Exploring Alberni Street: from Denman to Lost Lagoon
Story & Photos by Dianne Maguire
Alberni Street in the West End of Vancouver is a street you might not discover until you’ve lived in the area for years. If you haven’t been there in decades, you’ll find it has been updated with new luxury buildings and bike lanes for your leisurely cycle to Stanley Park.
The Lumiére is the first major development on your right at 1863 Alberni Street. Built in 2002, it is one of the more recent changes to the street. The sounds of water tinkling into a tranquil trough are from two features either side of the front door, in which two sets of four arching spews of water aim their fine jets toward each other in an arrangement reminiscent of classic French fountains. If your curiosity is piqued by the blue-tiled shallow pool that runs along the walkway toward the back of the building, remember that it is private property. Be sure to ask before you go looking for the source of the playful gurgle coming from a cascade fed by an oblong bath at the back of the building.
Almost directly across the street is another delightful source of splash. The impressive building at 1888 Alberni, at the corner of Gilford, is one of the taller edifices in the area, with its pointed, shiny cone-topped roof. The water feature is an interesting contrast to the brick and glass architecture of this 1992 structure. Older pictures of the building suggest that this water feature is a more recent installation. Shielded from the corner traffic by rich groupings of foliage, the river rock-filled stream bed is hidden from the street. Spouts of water shooting into the air are spaced around the curve of the building. On the other side of the entrance, a similar arrangement echoes the splashes.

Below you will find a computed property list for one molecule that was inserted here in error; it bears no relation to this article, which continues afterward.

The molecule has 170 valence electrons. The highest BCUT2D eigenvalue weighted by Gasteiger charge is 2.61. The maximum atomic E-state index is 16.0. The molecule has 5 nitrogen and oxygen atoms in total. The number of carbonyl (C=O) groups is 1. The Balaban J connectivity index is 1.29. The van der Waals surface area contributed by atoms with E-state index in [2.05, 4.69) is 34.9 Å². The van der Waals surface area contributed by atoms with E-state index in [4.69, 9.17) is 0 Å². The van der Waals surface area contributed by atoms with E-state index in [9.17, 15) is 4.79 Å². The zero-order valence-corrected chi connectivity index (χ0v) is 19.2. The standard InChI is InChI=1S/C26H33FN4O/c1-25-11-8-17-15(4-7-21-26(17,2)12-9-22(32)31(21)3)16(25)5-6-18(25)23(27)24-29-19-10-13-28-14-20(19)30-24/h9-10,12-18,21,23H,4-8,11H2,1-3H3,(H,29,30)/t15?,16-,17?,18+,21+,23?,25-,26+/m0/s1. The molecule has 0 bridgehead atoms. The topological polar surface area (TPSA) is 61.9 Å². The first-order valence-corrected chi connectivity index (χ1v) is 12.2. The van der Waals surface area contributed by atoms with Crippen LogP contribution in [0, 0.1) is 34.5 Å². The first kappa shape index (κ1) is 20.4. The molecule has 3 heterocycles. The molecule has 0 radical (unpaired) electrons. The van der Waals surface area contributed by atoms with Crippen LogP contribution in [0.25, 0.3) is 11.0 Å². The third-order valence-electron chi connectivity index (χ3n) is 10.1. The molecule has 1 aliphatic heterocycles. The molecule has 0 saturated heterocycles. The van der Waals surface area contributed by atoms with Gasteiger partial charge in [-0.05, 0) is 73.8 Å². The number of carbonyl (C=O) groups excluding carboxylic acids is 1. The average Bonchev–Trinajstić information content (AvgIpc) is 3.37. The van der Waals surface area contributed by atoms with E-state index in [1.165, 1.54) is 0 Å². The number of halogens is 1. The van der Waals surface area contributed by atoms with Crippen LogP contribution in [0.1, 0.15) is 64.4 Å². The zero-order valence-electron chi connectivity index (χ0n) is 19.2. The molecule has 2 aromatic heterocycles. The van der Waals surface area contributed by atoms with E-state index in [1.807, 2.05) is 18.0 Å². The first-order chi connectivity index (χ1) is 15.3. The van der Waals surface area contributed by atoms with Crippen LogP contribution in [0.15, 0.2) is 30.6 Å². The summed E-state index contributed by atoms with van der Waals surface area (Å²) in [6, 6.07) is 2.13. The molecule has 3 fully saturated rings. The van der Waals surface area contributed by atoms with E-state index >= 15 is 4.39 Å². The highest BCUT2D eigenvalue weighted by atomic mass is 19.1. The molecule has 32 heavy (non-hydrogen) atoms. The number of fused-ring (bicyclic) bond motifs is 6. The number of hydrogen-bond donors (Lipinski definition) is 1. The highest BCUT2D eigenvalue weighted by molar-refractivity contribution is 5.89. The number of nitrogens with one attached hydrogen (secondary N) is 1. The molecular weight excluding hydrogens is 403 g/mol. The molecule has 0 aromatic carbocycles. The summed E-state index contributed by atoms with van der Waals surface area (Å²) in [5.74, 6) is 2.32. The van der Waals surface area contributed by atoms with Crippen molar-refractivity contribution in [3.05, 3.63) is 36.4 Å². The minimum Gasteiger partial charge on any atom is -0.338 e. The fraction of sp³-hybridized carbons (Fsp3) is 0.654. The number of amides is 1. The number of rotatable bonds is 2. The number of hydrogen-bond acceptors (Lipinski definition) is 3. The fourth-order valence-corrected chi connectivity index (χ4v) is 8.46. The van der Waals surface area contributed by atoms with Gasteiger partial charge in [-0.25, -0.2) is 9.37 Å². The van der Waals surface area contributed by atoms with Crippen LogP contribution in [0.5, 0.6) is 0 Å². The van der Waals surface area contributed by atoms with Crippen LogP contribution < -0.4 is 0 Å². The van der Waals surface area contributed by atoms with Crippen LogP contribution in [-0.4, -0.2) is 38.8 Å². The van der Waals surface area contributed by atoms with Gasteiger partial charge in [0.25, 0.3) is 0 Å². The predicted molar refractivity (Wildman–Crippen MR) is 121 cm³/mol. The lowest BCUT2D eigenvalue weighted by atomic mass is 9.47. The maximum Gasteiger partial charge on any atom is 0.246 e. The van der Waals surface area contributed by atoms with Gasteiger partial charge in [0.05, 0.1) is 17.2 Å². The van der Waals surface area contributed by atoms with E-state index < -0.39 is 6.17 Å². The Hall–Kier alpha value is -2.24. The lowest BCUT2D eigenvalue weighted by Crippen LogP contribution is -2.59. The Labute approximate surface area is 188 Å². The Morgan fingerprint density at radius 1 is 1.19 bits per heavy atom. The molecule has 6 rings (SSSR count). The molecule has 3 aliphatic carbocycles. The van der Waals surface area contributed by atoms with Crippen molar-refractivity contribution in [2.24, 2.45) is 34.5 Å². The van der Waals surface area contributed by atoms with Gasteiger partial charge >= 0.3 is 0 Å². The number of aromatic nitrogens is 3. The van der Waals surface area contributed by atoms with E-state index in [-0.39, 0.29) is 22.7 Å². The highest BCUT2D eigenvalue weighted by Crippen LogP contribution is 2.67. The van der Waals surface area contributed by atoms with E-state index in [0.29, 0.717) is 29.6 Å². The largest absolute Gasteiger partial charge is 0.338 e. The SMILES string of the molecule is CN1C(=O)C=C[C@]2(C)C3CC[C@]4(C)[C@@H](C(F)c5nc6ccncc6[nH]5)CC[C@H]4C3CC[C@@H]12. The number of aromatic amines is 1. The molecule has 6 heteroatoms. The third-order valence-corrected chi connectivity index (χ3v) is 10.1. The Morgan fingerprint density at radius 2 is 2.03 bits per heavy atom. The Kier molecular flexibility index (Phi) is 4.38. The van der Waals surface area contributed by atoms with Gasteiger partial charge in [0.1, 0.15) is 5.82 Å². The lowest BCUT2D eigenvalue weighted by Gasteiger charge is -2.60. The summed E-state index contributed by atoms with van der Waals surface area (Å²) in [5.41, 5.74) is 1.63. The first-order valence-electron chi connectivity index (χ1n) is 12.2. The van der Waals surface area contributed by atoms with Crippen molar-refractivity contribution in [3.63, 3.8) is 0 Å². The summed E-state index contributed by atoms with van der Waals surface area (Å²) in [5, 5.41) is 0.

Laguna Parkside is another relatively new development, built in 2007. The buildings consist of a tower and townhouses. Either side of the tower entrance are troughs of water fed from elongated channels. Between sections of the townhouses, there are delightful arbor-like structures that join buildings with arches of greenery in the summer and blooming cherry trees in the spring. At each end of the archway of boughs are bowl-shaped concrete fountains with Romanesque-styled notched edges. Water flows from vigorous spouts splashing to fill the bowls to overflow into square troughs beneath them.
The water flow from the farthest fountain cascades down ever-wider slopping levels into a trough that runs from one such feature to the other. These can only be seen from the walkway that separates the back of these private properties and West Georgia Street. To get there, turn right at the end of Alberni Street.
Dianne Maguire is a freelance writer and novelist who is still fascinated by the hidden visual treasures to be found in and around the West End, even though she has lived in the area for more than twenty years. She will be writing more about her discoveries and favourites in coming months.